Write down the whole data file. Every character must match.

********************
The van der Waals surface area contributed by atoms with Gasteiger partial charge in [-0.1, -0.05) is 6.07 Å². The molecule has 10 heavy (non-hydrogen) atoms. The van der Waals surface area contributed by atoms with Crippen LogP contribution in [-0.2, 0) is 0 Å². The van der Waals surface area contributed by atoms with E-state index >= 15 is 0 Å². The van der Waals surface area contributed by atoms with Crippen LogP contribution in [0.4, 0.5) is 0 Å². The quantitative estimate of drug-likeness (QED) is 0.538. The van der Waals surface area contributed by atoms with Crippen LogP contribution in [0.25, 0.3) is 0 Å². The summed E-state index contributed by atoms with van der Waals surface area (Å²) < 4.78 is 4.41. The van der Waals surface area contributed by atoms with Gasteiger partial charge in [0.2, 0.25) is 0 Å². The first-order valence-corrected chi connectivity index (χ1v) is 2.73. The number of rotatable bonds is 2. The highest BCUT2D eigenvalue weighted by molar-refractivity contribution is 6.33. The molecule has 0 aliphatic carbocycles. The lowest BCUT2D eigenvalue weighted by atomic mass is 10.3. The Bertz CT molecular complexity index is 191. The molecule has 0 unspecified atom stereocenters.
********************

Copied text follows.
The van der Waals surface area contributed by atoms with Gasteiger partial charge in [-0.1, -0.05) is 6.07 Å². The molecule has 10 heavy (non-hydrogen) atoms. The van der Waals surface area contributed by atoms with Crippen LogP contribution in [-0.2, 0) is 0 Å². The van der Waals surface area contributed by atoms with E-state index >= 15 is 0 Å². The van der Waals surface area contributed by atoms with Crippen LogP contribution in [0.4, 0.5) is 0 Å². The quantitative estimate of drug-likeness (QED) is 0.538. The van der Waals surface area contributed by atoms with Crippen LogP contribution in [0.25, 0.3) is 0 Å². The summed E-state index contributed by atoms with van der Waals surface area (Å²) < 4.78 is 4.41. The van der Waals surface area contributed by atoms with Gasteiger partial charge in [0.2, 0.25) is 0 Å². The first-order valence-corrected chi connectivity index (χ1v) is 2.73. The number of rotatable bonds is 2. The highest BCUT2D eigenvalue weighted by molar-refractivity contribution is 6.33. The molecule has 0 aliphatic carbocycles. The lowest BCUT2D eigenvalue weighted by atomic mass is 10.3. The Bertz CT molecular complexity index is 191. The molecule has 0 unspecified atom stereocenters.